Have you found yourself daydreaming at work? Has that certain zest in life been lacking? Do you, or your loved ones, seem lethargic? Well I have a cure for you!
In just a few days, the drought of fan-less college sports mercifully comes to an end. A year plus of missing out on everyone’s favorite past time of making the trek to God’s country, to witness our Boilermakers conquering a foe. There is nothing better than the pomp and circumstance of the Purdue block P from the All American Marching band. It will cure what ails me.
Now Ben, you might ask, what do you think about this football season? What does your eye test say? I will say this much, my opinion on this football program is absolutely much different than with others think. No surprise there.
I know, I know, some of you out there believe that I should do the world a favor and float off into the sports writer’s ether, taking my opinions with me. Well tough crunchies! You’re stuck with me until April. Opinions are like rear ends. Everyone has one, and some rear ends are better than others. So whether or not you are still living in your parent’s basement, or have a PhD in Footballology, opinions on Purdue football have spanned the spectrum from grim to positive.
So which is it? What is the truth about this Purdue football team? Well, like any debate the truth lies somewhere in the middle. Its time to strap on your foam fingers, crack open a few brewskies, and get your tailgate ready. Here is my eye test, leading into the 2021 Purdue football season.
The 2020 season wasn’t too kind to Purdue… Or was it? It is quite the popular theory to highlight the losing record of 2-4 in a pandemic shortened campaign.
I take little credence into the 2020 season both good and bad. Football is a game of routine, a game of patterns. 2020 included a start-stop-start beginning to fall camp, a slew of Big Ten conference foibles which led players, coaches, and fans to believing that there wouldn’t be a season. At the last minute, the B1G decided to fast track a season. Mass confusion.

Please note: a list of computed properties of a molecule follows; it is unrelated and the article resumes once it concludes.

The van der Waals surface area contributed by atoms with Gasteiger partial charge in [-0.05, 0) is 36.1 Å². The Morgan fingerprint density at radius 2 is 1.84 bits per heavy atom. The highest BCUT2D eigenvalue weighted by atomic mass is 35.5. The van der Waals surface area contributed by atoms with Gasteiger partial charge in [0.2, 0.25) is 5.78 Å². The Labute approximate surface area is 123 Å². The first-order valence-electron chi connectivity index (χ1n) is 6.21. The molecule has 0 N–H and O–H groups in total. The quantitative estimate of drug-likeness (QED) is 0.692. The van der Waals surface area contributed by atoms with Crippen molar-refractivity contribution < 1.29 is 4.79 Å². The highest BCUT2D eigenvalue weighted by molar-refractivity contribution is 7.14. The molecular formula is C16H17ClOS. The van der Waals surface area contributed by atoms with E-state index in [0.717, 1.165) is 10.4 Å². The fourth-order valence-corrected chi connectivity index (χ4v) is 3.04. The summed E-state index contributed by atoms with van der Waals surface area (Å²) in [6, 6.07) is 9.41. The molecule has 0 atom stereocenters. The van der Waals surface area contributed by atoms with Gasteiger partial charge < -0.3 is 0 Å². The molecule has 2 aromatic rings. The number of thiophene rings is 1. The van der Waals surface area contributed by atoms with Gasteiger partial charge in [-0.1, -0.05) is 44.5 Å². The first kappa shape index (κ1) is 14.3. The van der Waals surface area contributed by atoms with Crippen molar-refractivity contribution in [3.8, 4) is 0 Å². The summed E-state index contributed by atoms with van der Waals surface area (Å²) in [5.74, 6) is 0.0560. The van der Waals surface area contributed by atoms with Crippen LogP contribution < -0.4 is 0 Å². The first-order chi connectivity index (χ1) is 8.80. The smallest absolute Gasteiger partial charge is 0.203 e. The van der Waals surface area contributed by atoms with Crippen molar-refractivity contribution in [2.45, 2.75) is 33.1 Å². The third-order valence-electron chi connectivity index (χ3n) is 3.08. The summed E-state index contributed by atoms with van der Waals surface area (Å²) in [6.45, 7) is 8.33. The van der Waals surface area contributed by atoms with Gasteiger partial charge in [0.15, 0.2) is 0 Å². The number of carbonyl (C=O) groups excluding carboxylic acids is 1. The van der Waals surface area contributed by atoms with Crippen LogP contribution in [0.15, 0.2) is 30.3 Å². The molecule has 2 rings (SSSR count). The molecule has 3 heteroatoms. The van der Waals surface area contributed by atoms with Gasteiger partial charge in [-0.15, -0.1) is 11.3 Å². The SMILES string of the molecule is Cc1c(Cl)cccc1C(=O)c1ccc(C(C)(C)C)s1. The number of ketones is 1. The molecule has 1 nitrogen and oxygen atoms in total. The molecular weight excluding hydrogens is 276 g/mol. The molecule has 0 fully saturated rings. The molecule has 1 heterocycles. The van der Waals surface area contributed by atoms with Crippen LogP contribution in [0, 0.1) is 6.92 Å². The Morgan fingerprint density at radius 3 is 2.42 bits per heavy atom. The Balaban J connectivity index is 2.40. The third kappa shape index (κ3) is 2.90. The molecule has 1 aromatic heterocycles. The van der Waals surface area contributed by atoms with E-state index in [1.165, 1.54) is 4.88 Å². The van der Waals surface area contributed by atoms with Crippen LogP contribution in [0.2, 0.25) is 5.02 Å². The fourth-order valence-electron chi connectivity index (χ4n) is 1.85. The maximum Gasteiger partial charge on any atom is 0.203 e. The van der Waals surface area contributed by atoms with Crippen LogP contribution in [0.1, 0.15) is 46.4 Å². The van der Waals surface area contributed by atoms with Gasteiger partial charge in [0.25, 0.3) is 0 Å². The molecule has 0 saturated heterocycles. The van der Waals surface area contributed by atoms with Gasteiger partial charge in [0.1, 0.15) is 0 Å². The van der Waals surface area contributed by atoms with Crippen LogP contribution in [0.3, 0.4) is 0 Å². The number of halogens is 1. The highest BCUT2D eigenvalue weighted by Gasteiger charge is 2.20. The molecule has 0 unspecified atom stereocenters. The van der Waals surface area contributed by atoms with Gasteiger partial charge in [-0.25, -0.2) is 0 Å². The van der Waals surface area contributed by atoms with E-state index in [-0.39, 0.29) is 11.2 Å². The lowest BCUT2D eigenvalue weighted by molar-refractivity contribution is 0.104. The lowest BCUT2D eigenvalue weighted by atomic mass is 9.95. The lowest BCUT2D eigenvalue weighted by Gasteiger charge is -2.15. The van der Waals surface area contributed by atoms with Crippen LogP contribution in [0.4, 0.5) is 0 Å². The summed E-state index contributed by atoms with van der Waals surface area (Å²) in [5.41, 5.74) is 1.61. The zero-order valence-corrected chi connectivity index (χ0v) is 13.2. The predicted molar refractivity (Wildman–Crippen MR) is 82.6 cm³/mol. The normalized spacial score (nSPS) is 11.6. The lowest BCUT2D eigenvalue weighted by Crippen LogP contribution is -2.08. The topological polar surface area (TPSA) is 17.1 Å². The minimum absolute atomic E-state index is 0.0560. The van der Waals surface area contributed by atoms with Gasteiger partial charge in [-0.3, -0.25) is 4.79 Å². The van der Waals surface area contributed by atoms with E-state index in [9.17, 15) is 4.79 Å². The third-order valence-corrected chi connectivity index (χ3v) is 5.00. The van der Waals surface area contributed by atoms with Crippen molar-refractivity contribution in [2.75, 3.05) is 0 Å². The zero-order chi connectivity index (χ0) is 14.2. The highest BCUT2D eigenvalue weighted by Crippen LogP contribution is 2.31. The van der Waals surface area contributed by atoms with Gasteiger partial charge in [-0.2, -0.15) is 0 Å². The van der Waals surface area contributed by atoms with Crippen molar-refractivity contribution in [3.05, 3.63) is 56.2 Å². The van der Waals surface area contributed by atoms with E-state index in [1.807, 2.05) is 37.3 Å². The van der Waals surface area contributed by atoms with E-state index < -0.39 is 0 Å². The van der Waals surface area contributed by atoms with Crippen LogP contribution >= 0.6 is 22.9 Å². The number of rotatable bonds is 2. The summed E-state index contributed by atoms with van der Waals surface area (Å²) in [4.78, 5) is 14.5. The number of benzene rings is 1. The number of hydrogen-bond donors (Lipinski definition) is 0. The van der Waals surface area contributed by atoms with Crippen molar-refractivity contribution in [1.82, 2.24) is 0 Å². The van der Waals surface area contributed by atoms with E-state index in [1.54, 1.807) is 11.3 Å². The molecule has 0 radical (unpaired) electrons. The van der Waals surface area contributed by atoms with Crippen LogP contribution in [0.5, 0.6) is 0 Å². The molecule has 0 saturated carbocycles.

With a young team needing practice time, the uncertainty of the season and practice restrictions led to lessened development and struggles. Injuries came into play as key players were missing significant time. Oh yeah, and if a player caught covid, they would miss a significant portion of the already shortened season. Purdue got hit on all fronts.
With it all being said and done, Purdue wound up with a 2-4 record, one shy of the figurative “bowl eligibility” mark of a .500 winning percentage. So, that makes the November 20th loss particularly difficult to palate. That loss, of course was against the Minnesota Golden Gophers, in which your mighty Boilermakers scored the presumptive game winner in the final minute, only for it to be called back due to the worst offensive pass interference in recent NCAA football memory. Although the call garnered national jeer and derision, it still is a loss to our Boilers. That would’ve put Purdue at the theoretic bowl eligibility mark.
Much like countless other examples, this heartbreaking loss broke the Boilermakers. The wheels came off and motivation seemed to be sucked from the program. This led to, frankly, embarrassing losses to Rutgers and Nebraska respectively, in which the defense couldn’t stop anybody. That was the final taste of the 2020 season, as the pandemic ended it there.
When your season ends with two embarrassing losses, the entire offseason gets tinged. Middling opinions on the program turn to negative ones. Positive prognostications of the future turn middling at best. Things like this turn the program momentum sour in a heart beat.
It is time for the narrative to shift. This season has a difficult run as one of the hardest strength of schedules in the nation. To change that narrative, the Boilers need to impress.
Jack Plummer takes over as the starter, after a heated competition with Aidan O’Connell. This offense, should be the strongpoint of the team, as it has been the past few years. Plummer returns experience, and will look to find David Bell frequently. Bell, being one of the most talented WRs in the nation, should continue to break out into a star role. RB Zander Horvath returns, as he led the way in 2020, showing impressive runs throughout the year.
The offensive line looks to be improved, and at one point looked to be one of the strengths of the team. With some personnel changes and some injuries, the offensive line is now lacking in depth. The best 7 should be able to hang with anyone in the B1G, but a few injuries in this area could really cause problems for the Boilers. Good thing Purdue never has injury problems… ever. Ehhem.
As I said earlier, the Purdue Boilermaker defense couldn’t stop anyone last season. Rutgers and Nebraska crammed the ball down Purdue’s throats. Bob Diaco’s gameplan gave receivers extra cushion, allowing for easy completions. The gameplan also provided odd man fronts, relying on linebacker fills to stop the run, which led to difficulty stopping power and quick hitting run games. Purdue gave up an average of essentially 30 points per game last season, something that absolutely must improve. That is the bad news.